• Need help with your business plan?
• Looking to raise venture capital?

http://www.growthink.com/content/6-untold-reasons-why-
businesses-fail

Why Do Many Small Businesses Fail?


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Small Business

According to the Small Business Administration, two-thirds of new businesses


survive for at least two years, and only 44 percent survive at least four years. Why
some businesses fail and why some succeed is a matter of debate, although there
are some common mistakes that can sink a business in no time.

Give your new business venture a fighting chance by taking care to avoid these
fatal errors:

Overexpansion. Wanting to be the first to market with a new product, taking on


added overhead, and the need to demonstrate revenue growth to anxious investors
can all induce businesses to overextend themselves financially. Rather than head
down this path, start with realistic goals and allow yourself to grow as needs
dictate. Let your revenue, not pie-in-the-sky projections, dictate your hiring
practices.

Poor capital structure. Look at the businesses that fail and you'll find that many of
them took on too much debt. Learn to pay strict attention to your finances and keep
careful records of all money coming in and going out. Even if everything's coming
up roses today, trouble can still be right around the corner.

Overspending. Many startups spend their seed money before cash has begun to
flow in at a positive rate. This often happens because of misconception about how
business operates. If you're just starting out in business, seek out seasoned
veterans you can bounce your ideas off of prior to making big financial
commitments.

Lack of reserve funds. Failing to prepare for volatile markets and uncontrollable
costs like energy-rate increases, materials, labor, natural disasters, and the like is
another top reason many businesses fail. Make sure you protect your investment
and keep enough reserve cash to carry you through market downtrends and
seasonal slowness.

Bad business location. Don't let a cheap lease tempt you into opening your doors in
the wrong neighborhood if your gut is telling you it's not right. Key factors to
consider include competition (how many other similar businesses are located
nearby?) and accessibility (is the area well served by freeways, public
transportation, and foot traffic?).

Poor execution and internal controls. Poor customer service, accounting controls,
and overall employee incompetence can all combine to bring down the ship. Make
sure you and your employees place a premium on customer service to generate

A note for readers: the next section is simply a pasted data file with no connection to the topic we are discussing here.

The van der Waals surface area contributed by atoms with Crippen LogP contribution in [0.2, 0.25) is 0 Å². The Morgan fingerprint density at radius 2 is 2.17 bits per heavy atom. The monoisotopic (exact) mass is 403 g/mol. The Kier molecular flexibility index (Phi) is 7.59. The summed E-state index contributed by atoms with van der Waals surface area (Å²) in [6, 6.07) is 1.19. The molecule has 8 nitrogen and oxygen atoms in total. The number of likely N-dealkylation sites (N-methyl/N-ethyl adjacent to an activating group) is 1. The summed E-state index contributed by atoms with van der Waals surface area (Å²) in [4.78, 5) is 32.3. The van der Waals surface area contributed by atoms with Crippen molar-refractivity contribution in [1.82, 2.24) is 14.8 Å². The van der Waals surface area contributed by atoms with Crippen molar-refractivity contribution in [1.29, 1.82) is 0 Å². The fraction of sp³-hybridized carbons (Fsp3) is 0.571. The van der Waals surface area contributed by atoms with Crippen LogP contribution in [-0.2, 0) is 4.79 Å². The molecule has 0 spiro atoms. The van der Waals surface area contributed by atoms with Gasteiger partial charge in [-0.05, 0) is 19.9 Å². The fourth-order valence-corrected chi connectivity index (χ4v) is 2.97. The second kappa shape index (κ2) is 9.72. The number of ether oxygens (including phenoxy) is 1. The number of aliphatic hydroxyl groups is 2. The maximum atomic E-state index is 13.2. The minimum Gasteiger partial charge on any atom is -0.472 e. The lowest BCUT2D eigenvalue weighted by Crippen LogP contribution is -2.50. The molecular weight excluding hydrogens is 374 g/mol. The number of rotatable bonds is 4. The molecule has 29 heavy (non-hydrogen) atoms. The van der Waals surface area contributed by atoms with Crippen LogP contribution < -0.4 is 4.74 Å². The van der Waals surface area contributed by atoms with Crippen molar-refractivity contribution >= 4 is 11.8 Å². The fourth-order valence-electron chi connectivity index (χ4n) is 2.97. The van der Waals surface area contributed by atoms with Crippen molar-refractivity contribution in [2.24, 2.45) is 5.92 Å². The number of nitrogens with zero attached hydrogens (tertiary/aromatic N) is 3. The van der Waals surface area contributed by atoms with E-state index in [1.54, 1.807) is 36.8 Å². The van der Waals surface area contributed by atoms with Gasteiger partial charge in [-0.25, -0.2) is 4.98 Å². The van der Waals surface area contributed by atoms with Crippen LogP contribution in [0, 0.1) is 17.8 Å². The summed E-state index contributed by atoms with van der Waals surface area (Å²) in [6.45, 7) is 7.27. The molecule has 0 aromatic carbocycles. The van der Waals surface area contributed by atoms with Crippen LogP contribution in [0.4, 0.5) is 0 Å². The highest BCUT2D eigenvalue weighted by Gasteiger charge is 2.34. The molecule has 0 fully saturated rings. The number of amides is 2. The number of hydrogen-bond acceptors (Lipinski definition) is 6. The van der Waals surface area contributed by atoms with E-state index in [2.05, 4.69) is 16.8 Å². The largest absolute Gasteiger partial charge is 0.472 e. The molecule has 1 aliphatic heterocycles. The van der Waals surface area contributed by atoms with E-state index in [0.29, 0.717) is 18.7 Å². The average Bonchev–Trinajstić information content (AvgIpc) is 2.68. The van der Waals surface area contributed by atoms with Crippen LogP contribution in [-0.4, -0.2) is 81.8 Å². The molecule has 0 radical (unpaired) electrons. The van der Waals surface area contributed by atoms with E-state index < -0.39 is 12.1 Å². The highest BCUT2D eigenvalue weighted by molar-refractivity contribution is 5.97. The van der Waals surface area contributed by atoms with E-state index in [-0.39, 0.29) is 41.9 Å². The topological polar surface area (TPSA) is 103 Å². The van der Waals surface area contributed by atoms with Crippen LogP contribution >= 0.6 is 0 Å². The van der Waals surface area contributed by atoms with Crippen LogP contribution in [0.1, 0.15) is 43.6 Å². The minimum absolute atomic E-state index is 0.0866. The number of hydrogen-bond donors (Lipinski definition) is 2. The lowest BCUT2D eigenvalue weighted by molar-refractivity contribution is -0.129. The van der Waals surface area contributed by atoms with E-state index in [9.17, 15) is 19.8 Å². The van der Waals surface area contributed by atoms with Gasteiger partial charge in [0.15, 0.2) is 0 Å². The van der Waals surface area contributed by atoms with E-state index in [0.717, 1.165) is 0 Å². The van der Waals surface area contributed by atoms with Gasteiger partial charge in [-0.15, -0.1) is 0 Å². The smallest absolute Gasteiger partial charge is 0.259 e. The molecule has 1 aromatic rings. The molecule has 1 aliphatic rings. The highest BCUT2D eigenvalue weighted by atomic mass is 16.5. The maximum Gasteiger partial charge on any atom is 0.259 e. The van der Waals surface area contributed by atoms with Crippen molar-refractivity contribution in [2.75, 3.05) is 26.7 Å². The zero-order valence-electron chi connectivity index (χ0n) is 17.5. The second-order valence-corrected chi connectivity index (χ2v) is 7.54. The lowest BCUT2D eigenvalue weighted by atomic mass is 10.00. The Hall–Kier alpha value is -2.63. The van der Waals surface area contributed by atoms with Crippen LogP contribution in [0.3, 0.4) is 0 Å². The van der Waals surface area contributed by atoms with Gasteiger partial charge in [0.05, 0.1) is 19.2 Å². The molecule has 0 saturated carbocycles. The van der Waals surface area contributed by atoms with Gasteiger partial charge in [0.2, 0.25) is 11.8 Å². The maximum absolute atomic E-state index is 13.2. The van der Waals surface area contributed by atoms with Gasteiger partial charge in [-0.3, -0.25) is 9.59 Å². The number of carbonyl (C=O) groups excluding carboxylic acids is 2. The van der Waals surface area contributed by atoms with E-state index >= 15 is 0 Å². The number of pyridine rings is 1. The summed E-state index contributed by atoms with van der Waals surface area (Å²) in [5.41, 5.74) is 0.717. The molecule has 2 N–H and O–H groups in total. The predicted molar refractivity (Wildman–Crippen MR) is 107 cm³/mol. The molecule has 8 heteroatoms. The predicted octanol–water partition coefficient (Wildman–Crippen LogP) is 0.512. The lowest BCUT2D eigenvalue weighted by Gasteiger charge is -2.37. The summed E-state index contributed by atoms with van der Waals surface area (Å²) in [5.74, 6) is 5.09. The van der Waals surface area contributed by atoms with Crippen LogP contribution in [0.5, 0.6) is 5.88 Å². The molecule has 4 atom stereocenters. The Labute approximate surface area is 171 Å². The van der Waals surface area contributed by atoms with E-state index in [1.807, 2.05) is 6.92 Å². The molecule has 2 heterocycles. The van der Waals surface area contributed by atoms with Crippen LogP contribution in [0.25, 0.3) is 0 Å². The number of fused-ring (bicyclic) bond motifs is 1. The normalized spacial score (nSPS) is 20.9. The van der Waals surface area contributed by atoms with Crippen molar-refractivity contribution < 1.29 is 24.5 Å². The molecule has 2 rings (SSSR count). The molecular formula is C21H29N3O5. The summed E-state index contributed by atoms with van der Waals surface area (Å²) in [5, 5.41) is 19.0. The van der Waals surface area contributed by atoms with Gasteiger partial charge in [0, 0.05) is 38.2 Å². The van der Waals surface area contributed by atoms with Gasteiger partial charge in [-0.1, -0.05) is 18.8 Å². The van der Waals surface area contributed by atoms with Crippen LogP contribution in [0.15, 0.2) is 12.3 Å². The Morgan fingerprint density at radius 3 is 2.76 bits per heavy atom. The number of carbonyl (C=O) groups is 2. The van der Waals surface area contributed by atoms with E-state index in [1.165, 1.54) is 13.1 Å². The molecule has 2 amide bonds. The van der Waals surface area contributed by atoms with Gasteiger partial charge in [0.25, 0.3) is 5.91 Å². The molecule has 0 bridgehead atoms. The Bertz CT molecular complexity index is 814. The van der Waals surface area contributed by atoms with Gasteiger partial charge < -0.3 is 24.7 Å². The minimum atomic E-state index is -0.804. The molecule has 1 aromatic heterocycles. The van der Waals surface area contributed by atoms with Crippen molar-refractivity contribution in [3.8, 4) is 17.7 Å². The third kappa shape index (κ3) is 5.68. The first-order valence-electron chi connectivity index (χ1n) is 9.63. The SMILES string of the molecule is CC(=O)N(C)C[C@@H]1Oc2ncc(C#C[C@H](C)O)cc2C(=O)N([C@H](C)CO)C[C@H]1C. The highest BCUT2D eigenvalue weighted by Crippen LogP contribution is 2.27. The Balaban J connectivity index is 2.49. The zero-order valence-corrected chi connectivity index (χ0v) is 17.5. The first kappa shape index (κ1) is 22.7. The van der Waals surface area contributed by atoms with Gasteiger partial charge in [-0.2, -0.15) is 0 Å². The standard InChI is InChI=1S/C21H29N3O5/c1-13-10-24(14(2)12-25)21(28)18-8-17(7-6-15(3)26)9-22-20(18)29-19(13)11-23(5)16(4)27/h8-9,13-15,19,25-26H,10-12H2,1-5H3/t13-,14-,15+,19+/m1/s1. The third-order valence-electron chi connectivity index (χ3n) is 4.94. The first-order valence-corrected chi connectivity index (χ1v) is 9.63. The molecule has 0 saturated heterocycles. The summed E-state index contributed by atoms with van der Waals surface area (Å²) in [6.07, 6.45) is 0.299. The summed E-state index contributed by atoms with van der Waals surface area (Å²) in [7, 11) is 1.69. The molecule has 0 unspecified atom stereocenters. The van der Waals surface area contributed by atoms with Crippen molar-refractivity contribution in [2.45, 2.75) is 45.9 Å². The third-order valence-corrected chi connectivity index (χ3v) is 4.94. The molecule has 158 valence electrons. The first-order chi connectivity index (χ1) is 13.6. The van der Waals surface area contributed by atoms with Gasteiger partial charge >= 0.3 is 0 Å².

repeat business, establish protocols for how tasks should be accomplished, and
remain continually in the know on all things accounting.

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An inadequate business plan. Your business plan is your blueprint for success. A
well-thought-out business plan forces you to think about the future and the
challenges you'll face. It also forces you to consider your financial needs, your
marketing and management plans, your competition, and your overall strategy for
coming out on top.

Failure to change with the times. The only constant in business is change. Once
mighty behemoths fall to earth while unknown upstarts rise to prominence. The
ability to recognize opportunities and be flexible enough to adapt to changing times
is a key ingredient to surviving and even prospering in the toughest business
climate. Therefore, learn how to wear multiple hats and to generate new interests
and areas of expertise.

Ineffective marketing and self-promotion. Customers can't walk through your front
door if they don't know you're there. Learn how to cost-effectively advertise and
promote your business through such tried-and-true methods as direct mail, ads in
local newspapers, Web sites, blogs, even by sponsoring a local little league team.
The number of advertising and promotional ideas that exist is only limited by your
own creativity.

Underestimating the competition. Consumer loyalty doesn't just happen; you have
to earn it. If you don't take care of your customers, your competition will. Watch
your competition as closely as you do your own employees.

http://www.allbusiness.com/business-planning-structures/business-
plans/1440-1.html

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Business Failure

Why Businesses Fail


Why do businesses fail? Ironically, the main reason is that the business owners didn't take the
time to learn why most businesses fail before they ventured into starting a new business. Here
are common pitfalls that can lead to business failure. Your mission? Understand them and
avoid them!

Small businesses fail at an alarming rate in the U.S. Every day, hundreds of small businesses
close their doors because they weren't able to effectively blend the many elements needed for
success.
(article continues below)

Unfortunately, many of these businesses could have succeeded if they had


only known how to avoid the top six pitfalls that commonly plague struggling